In Study 7, 5.0% of patients in the Herceptin plus chemotherapy arm compared to 1.1% of patients in the chemotherapy alone arm had LVEF value below 50% with a ≥10% absolute decrease in LVEF from pretreatment values.

Infusion Reactions

During the first infusion with Herceptin, the symptoms most commonly reported were chills and fever, occurring in approximately 40% of patients in clinical trials. Symptoms were treated with acetaminophen, diphenhydramine, and meperidine (with or without reduction in the rate of Herceptin infusion); permanent discontinuation of Herceptin for infusion reactions was required in < 1% of patients. Other signs and/or symptoms may include nausea, vomiting, pain (in some cases at tumor sites), rigors, headache, dizziness, dyspnea, hypotension, elevated blood pressure, rash, and asthenia. Infusion reactions occurred in 21% and 35% of patients, and were severe in 1.4% and 9% of patients, on second or subsequent Herceptin infusions administered as monotherapy or in combination with chemotherapy, respectively. In the post-marketing setting, severe infusion reactions, including hypersensitivity, anaphylaxis, and angioedema have been reported.

Anemia

In randomized controlled clinical trials, the overall incidence of anemia (30% vs. 21% [Study 5]), of selected NCI-CTC Grade 2-5 anemia (12.3% vs. 6.7% [Study 1]), and of anemia requiring transfusions (0.1% vs. 0 patients [Study 2]) were increased in patients receiving Herceptin and chemotherapy compared with those receiving chemotherapy alone. Following the administration of Herceptin as a single agent (Study 6), the incidence of NCI-CTC Grade 3 anemia was < 1%. In Study 7 (metastatic gastric cancer), on the Herceptin containing arm as compared to the chemotherapy alone arm, the overall incidence of anemia was 28% compared to 21% and of NCICTC Grade 3/4 anemia was 12.2% compared to 10.3%.

Neutropenia

In randomized controlled clinical trials in the adjuvant setting, the incidence of selected NCI-CTC Grade 4-5 neutropenia (1.7% vs. 0.8% [Study 2]) and of selected Grade 2-5 neutropenia (6.4% vs. 4.3% [Study 1]) were increased in patients receiving Herceptin and chemotherapy compared with those receiving chemotherapy alone. In a randomized, controlled trial in patients with metastatic breast cancer, the incidences of NCI-CTC Grade 3/4 neutropenia (32% vs. 22%) and of febrile neutropenia (23% vs. 17%) were also increased in patients randomized to Herceptin in combination with myelosuppressive chemotherapy as compared to chemotherapy alone. In Study 7 (metastatic gastric cancer) on the Herceptin containing arm as compared to the chemotherapy alone arm, the incidence of NCI-CTC Grade 3/4 neutropenia was 36.8% compared to 28.9%; febrile neutropenia 5.1% compared to 2.8%.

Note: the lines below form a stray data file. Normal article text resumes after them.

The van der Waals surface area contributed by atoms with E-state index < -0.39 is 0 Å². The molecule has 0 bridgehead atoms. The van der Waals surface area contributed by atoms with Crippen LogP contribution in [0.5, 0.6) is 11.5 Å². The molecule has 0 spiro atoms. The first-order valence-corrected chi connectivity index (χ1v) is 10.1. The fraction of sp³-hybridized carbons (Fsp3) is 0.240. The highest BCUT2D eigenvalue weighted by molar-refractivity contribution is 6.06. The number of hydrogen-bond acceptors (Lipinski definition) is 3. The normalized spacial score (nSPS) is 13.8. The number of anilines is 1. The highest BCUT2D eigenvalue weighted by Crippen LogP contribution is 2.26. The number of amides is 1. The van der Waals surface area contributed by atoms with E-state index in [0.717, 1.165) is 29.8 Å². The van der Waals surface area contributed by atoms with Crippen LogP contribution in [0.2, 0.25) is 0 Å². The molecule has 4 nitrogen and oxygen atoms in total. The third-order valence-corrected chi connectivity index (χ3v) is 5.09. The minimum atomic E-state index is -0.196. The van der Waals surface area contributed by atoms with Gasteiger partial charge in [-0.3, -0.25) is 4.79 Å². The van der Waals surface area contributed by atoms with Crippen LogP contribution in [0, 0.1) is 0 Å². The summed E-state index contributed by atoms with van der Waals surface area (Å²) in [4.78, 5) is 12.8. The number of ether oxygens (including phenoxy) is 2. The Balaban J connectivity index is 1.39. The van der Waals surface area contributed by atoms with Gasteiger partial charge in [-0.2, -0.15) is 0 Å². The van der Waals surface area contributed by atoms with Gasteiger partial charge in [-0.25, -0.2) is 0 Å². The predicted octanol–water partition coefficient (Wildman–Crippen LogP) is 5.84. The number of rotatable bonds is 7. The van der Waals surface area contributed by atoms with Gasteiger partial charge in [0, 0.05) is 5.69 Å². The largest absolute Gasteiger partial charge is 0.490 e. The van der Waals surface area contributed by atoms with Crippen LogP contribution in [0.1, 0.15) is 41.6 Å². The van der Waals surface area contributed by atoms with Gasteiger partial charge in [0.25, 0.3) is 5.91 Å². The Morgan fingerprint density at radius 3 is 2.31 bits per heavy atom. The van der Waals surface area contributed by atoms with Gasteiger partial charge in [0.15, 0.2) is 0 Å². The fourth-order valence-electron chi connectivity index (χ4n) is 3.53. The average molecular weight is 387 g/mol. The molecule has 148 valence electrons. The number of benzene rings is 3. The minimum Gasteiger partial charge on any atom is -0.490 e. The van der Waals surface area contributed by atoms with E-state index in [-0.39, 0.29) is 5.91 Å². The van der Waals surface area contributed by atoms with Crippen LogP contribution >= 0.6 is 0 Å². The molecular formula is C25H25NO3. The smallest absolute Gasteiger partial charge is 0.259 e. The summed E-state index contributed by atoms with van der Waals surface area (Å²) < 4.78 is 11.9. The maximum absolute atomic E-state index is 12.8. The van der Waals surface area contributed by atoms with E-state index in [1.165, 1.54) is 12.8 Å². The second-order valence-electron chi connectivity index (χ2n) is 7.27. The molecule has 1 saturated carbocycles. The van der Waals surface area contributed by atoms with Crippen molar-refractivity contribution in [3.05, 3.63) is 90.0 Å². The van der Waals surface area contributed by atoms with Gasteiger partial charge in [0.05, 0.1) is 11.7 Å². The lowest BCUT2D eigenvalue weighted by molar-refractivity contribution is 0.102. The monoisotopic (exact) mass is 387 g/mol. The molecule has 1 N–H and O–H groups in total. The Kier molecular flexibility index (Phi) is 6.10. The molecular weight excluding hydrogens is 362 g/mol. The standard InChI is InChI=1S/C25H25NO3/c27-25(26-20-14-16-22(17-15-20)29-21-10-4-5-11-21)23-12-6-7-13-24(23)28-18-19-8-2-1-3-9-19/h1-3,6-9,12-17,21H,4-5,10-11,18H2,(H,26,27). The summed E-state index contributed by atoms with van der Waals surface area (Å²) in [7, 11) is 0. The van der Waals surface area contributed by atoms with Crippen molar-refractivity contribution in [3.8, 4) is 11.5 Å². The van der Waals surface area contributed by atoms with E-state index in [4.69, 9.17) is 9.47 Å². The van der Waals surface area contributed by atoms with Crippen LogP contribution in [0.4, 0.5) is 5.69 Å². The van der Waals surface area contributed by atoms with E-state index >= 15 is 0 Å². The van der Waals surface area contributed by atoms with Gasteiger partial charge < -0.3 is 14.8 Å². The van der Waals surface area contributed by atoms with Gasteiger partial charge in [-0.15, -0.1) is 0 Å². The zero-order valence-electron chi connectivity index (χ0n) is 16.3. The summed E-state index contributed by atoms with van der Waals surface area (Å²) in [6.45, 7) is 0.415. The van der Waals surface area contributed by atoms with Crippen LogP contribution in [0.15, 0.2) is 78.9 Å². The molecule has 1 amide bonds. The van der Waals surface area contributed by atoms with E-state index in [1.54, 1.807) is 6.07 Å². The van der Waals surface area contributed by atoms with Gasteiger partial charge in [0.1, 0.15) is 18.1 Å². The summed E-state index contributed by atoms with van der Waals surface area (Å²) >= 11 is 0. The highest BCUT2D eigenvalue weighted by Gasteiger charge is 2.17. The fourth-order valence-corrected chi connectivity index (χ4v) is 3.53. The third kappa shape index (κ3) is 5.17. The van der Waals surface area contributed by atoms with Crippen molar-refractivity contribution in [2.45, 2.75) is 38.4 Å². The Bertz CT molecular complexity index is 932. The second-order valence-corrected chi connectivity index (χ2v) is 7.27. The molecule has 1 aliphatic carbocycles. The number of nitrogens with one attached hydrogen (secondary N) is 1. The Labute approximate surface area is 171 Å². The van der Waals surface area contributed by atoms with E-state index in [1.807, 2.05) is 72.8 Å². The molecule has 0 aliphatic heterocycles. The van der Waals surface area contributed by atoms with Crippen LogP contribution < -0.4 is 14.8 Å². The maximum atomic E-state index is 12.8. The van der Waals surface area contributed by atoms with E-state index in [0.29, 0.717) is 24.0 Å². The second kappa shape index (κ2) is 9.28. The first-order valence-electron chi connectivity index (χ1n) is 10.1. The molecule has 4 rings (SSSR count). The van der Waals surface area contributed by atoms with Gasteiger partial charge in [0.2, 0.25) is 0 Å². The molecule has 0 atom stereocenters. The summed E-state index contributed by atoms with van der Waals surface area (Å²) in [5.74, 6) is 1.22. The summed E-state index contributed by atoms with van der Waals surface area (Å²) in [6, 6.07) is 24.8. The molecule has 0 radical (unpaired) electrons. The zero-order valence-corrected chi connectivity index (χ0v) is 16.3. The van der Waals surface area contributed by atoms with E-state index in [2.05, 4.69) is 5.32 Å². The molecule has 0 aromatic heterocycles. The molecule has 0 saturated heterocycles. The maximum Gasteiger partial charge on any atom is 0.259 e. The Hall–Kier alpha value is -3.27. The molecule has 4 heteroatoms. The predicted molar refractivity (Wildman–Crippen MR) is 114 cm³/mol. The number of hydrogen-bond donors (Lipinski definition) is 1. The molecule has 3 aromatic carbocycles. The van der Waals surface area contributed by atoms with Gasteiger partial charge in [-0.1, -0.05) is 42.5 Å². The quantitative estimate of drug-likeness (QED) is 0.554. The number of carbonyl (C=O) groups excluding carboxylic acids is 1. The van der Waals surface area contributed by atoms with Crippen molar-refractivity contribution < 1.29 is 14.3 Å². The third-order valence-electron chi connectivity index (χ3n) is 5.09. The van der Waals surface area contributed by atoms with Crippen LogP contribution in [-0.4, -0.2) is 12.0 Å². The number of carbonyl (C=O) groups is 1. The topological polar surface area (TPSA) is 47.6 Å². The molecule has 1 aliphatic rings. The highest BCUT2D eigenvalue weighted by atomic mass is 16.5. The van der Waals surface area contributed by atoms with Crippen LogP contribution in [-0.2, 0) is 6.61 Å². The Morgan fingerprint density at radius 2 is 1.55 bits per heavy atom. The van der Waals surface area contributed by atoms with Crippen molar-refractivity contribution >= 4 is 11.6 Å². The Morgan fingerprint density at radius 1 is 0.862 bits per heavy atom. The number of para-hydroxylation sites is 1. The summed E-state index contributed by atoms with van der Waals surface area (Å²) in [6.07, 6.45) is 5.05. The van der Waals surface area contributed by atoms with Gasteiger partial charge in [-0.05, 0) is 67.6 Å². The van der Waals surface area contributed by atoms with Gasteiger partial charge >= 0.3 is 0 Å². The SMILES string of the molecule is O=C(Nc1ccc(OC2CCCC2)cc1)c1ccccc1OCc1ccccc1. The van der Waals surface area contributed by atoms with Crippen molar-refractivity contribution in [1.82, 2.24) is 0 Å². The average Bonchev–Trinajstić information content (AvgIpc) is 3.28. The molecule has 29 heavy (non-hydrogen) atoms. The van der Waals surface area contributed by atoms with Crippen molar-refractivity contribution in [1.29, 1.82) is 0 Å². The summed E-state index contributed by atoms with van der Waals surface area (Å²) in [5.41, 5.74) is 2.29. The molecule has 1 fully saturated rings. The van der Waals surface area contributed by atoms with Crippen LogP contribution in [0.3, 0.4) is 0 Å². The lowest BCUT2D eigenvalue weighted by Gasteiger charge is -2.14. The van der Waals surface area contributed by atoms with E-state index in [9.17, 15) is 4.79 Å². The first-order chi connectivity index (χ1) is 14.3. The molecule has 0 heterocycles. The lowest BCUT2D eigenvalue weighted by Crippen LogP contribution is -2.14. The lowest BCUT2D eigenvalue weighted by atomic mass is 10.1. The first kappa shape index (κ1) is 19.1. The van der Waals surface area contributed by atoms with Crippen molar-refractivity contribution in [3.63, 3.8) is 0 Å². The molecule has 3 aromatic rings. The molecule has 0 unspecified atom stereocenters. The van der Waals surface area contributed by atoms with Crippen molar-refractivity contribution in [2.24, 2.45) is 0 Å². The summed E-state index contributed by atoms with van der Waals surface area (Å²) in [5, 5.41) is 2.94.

Infection

The overall incidences of infection (46% vs. 30% [Study 5]), of selected NCI-CTC Grade 2-5 infection/febrile neutropenia (24.3% vs. 13.4% [Study 1]) and of selected Grade 3-5 infection/febrile neutropenia (2.9% vs. 1.4% [Study 2]) were higher in patients receiving Herceptin and chemotherapy compared with those receiving chemotherapy alone. The most common site of infections in the adjuvant setting involved the upper respiratory tract, skin, and urinary tract.

In Study 4, the overall incidence of infection was higher with the addition of Herceptin to AC-T but not to TCH [44% (AC-TH), 37% (TCH), 38% (AC-T)]. The incidences of NCI-CTC Grade 3-4 infection were similar [25% (AC-TH), 21% (TCH), 23% (AC-T)] across the three arms.

In a randomized, controlled trial in treatment of metastatic breast cancer, the reported incidence of febrile neutropenia was higher (23% vs. 17%) in patients receiving Herceptin in combination with myelosuppressive chemotherapy as compared to chemotherapy alone.

Pulmonary Toxicity

Adjuvant Breast Cancer

Among women receiving adjuvant therapy for breast cancer, the incidence of selected NCI-CTC Grade 2-5 pulmonary toxicity (14.3% vs. 5.4% [Study 1]) and of selected NCI-CTC Grade 3-5 pulmonary toxicity and spontaneous reported Grade 2 dyspnea (3.4% vs. 0.9% [Study 2]) was higher in patients receiving Herceptin and chemotherapy compared with chemotherapy alone. The most common pulmonary toxicity was dyspnea (NCI-CTC Grade 2-5: 11.8% vs. 4.6% [Study 1]; NCI-CTC Grade 2-5: 2.4% vs. 0.2% [Study 2]).

Pneumonitis/pulmonary infiltrates occurred in 0.7% of patients receiving Herceptin compared with 0.3% of those receiving chemotherapy alone. Fatal respiratory failure occurred in 3 patients receiving Herceptin, one as a component of multi-organ system failure, as compared to 1 patient receiving chemotherapy alone.

In Study 3, there were 4 cases of interstitial pneumonitis in the one-year Herceptin treatment arm compared to none in the observation arm at a median follow-up duration of 12.6 months.

Metastatic Breast Cancer